A few central Albertans will be facing the uncertainty, and possibly the pain, of having to wait longer for surgery.
Alberta Health Services said Thursday a minimal number of elective, non-urgent procedures will be postponed at Red Deer Regional Hospital Centre to help create additional acute care capacity.
“At this time, 12 procedures have been postponed between Jan. 4 to 8 and patients have been notified directly,” said Alberta Health Services in a statement.
“We may need to postpone additional surgeries as needed to ensure we have the necessary acute care capacity, but those decisions have not been finalized and will be shared publicly as well as directly with patients as they are made.”
Elsewhere in the province, Edmonton and the surrounding area have already seen about 60 per cent of non-urgent surgeries put on hold during the second COVID wave. Diagnostic imaging and other clinical support services were also cut by up to 40 per cent.
Red Deer orthopedic surgeon Dr. Keith Wolstenholme said the delays are due to the availability of beds and the number of COVID patients in ICU and regular hospital beds.
“That means less resources for scheduled surgery patients. Unfortunately that’s what we’re facing right now,” Wolstenholme said.
AHS said 41 COVID-19 positive patients were in care at the hospital as of Wednesday, including 10 in the Intensive Care Unit.
The ICU has 12 beds, with another six specialized ICU beds in the Coronary Care Unit. The number of ICU beds can be increased as needed.
Two hospital units are currently dealing with a COVID-19 outbreak, and two other units are under a watch, says AHS.
Temporary measures have been implemented on those units, and both are temporarily closed to new admissions of non-COVID-19 patients. Visitors are restricted to these units.
AHS said the Red Deer hospital is open and safe to all patients needing care. AHS has worked to ensure that there is available acute capacity for anyone needing care.
The hospital continues to work with rural sites in AHS’s central zone to support transferring those patients who don’t require the specialized acute care Red Deer provides, to an alternative setting to continue their care.
“We have been working to discharge patients who can safely return home with Home Care or family supports in place, or to transfer patients to other sites within the zone if necessary while they wait for placement in continuing care,” AHS said.
Wolstenholme said Red Deer is now seeing a lot of its emergency surgeries coming from other hospitals, or long-term care facilities, with COVID outbreaks in the area.
“That means you have to treat those patients with extra precautions and everything just takes a lot longer. Our efficiency has dropped significantly. It’s not from anyone’s fault, it’s just that we’re facing all these patients who are under COVID precautions,” Wolstenholme said.
Ensuring there’s enough nurses for COVID patients can also be difficult, he said.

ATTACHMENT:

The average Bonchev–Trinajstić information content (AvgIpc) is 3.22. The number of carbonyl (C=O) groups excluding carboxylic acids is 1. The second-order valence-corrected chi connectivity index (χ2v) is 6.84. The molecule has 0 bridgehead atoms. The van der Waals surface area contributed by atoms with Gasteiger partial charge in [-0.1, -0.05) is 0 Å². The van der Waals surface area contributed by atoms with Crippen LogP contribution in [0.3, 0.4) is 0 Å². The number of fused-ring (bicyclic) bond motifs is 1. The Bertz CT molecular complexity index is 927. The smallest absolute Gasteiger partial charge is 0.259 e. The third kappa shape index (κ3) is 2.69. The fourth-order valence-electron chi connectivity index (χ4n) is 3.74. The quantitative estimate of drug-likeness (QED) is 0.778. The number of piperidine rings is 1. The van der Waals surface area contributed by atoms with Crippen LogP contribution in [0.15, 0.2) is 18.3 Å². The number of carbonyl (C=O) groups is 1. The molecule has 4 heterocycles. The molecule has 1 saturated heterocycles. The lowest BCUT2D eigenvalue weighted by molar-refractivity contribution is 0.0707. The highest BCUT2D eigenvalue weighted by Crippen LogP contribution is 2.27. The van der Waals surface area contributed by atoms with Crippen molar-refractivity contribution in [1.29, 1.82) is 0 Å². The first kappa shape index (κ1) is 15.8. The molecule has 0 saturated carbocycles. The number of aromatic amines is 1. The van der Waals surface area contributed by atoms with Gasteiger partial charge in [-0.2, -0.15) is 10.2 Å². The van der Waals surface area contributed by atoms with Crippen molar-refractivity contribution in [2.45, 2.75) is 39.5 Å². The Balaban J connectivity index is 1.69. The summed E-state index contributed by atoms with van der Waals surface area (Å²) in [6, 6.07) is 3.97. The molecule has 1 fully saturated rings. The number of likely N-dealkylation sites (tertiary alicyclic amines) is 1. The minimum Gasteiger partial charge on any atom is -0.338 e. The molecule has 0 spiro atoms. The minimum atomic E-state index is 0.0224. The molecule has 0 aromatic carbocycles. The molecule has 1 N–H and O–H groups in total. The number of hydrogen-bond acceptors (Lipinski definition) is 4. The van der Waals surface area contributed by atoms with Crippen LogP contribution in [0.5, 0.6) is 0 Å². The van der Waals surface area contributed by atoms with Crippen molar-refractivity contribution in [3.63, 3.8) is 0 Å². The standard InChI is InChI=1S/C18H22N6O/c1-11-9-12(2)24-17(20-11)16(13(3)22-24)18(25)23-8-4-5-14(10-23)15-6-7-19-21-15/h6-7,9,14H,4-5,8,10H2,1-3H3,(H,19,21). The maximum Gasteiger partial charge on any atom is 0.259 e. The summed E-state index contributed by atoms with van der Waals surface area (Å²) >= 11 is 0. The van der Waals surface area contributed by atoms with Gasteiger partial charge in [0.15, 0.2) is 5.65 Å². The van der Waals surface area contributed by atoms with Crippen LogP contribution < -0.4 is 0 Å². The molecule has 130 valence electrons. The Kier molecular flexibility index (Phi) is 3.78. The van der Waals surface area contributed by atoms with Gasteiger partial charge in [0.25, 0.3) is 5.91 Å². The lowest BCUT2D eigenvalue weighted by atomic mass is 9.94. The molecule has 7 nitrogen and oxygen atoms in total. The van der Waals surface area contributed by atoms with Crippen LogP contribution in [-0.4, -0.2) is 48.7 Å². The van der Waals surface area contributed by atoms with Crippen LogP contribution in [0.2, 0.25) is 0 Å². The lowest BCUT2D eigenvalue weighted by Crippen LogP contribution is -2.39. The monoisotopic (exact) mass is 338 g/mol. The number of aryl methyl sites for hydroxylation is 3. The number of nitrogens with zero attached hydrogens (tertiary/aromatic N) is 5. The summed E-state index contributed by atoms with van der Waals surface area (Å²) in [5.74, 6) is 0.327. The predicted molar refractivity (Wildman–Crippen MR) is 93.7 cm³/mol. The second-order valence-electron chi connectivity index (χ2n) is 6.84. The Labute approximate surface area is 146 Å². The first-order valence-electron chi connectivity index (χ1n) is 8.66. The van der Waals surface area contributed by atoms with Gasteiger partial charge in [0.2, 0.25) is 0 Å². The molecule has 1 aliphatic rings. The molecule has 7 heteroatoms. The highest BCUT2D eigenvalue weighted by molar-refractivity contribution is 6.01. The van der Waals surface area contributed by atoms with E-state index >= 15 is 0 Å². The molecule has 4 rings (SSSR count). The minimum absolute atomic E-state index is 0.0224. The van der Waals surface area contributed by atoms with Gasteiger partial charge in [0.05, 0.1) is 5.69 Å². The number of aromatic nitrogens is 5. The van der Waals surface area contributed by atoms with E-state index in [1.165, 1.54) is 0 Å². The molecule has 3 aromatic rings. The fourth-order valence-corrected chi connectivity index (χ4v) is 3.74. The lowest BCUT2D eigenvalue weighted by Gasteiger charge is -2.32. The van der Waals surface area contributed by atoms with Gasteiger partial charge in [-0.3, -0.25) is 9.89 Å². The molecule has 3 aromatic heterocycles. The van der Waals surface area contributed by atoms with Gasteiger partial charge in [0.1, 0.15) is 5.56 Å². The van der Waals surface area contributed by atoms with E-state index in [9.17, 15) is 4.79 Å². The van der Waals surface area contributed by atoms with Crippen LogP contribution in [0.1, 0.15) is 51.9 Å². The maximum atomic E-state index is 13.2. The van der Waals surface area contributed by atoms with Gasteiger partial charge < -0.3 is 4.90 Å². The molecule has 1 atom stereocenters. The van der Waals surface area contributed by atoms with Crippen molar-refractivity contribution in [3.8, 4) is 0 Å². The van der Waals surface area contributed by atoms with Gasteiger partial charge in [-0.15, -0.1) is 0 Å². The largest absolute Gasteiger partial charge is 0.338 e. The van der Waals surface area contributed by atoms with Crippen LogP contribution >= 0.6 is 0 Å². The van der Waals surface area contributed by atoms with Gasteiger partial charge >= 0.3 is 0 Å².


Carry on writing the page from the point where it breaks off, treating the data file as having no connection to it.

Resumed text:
“If you have any exposure, then staff have to isolate afterwards. I think we’re facing pretty significant staffing challenges.”
During the first wave, 800 surgeries in central zone, and 7,500 province-wide, were postponed. The surgeon said since spring the provincial government has wanted hospitals to increase surgeries to eliminate that backlog, but Red Deer doesn’t have the beds.
“If you want to work later in the day, that’s great. But you still need beds to put those people in afterwards. Beds are a scarce resource we didn’t have before COVID hit. We’ve already maximized the amount that we’re able to do.”
Red Deer was advocating for hospital expansion prior to the pandemic. Construction is expected to begin in fall 2021 and Wolstenholme said he looked forward to seeing the plan to expand surgical volume.
“I haven’t seen a central zone plan yet that would realistically allow us to dig out of our backlog.”
Wolstenholme said as far as he knew, there was no plan for a field hospital to move patients to free up hospital beds during the pandemic.
A field hospital outside the Peter Lougheed Centre in Calgary was created for extra physical distancing for treatment of emergency care patients.
In Edmonton, a field hospital at the Universiade Pavilion, often called the Butterdome, is for non-critical patients and patients who are recovering from COVID-19.
Wolstenholme asks central Albertans to follow the rules in place to reduce the spread of COVID.
“For a long time we felt a little bit like we were getting through this with less damage than other zones because we had low case volumes to start with. It’s starting to hit home for central zone.”
AHS said eligible staff in Red Deer, including at the hospital, continue to be contacted to attend vaccination appointments, which began earlier in December. Alberta Health Services is providing COVID-19 vaccinations to phased populations during the vaccine rollout.
Details on the phases is available at Alberta Health website.
— with files from The Canadian Press